Young children should not be worried about war and violence around the world, but they are.

For this post, BuzzFeed Health spoke with Yamalis Diaz, PhD, clinical assistant professor of child and adolescent psychiatry at the NYU Child Study Center, and Jarrod Leffler, PhD, assistant professor of psychology at the Mayo Clinic College of Medicine and director of Mayo Clinic's Child and Adolescent Integrated Mood Program.

Trouble paying attention, being disorganized, worrying, trouble sleeping. Whether you're a kid or an adult, everyone experiences these from time to time. But in mental illness, these symptoms are often more severe. In fact, when trying to figure out if you should go see a professional, think about whether these symptoms in your child are happening 1) more frequently than the average person of that age, 2) more severely than the average person of that age, and 3) if all of this is making it hard for your child to function in every day life. If all three add up, then it could be time to talk to someone who can help.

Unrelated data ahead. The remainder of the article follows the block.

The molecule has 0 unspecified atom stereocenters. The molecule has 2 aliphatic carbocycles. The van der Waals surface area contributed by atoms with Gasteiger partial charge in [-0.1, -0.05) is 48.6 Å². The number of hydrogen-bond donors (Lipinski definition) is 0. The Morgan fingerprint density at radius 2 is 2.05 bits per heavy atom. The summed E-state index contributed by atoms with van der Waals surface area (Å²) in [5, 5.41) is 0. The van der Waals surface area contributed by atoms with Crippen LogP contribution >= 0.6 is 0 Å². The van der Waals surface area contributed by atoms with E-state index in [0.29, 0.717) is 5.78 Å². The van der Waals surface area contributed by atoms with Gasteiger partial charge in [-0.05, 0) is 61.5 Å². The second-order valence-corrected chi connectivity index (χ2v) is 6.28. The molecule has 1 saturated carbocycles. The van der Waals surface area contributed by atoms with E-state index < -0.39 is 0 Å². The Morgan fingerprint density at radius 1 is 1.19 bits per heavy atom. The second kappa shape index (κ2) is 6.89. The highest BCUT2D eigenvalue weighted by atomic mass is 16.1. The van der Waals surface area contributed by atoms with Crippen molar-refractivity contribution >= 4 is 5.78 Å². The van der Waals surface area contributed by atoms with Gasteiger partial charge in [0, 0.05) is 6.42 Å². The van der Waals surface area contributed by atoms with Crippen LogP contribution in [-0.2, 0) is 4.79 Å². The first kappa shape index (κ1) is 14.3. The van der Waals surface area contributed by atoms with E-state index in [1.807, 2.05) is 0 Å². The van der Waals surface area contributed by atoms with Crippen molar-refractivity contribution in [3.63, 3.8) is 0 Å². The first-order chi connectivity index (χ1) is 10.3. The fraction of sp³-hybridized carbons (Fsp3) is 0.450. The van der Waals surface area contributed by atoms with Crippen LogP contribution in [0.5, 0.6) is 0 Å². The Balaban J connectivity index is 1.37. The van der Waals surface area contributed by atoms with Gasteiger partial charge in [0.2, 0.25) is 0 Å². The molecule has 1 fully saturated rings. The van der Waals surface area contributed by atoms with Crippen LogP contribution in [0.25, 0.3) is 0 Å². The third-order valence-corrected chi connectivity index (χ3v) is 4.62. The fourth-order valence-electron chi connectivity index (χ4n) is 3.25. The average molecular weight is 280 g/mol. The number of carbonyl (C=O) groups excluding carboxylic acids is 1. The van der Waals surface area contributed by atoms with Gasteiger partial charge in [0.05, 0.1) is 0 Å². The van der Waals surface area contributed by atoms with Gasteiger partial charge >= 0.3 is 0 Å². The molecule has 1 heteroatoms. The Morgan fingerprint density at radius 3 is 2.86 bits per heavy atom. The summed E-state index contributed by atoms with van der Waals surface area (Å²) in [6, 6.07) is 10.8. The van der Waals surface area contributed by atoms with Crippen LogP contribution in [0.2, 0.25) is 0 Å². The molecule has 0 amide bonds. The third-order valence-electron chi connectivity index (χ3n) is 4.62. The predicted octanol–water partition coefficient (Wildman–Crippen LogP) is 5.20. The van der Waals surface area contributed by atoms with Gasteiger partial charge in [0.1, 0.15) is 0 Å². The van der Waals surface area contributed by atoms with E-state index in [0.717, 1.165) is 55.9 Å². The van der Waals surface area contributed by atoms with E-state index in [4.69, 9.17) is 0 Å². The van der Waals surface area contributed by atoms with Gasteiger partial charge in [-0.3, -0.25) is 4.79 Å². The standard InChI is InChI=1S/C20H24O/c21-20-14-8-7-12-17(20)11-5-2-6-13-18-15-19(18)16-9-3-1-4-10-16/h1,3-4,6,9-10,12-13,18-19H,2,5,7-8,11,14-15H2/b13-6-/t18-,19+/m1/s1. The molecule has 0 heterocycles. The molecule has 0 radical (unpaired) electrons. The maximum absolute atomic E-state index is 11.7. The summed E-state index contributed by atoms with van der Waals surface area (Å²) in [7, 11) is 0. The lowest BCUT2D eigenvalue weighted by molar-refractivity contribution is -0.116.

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The signs may vary, but there are children who exhibit extreme tantrums or aggression, are completely avoidant of social situations, or show anxiousness over things that most other kids their age wouldn’t be concerned about. We've literally seen 7-year-old kids worrying obsessively about the war in Afghanistan and the violence in Charlottesville, Virginia.

And when it comes to developmental delays, like those related to autism, they can show up even earlier, in a baby as young as 6 months old.


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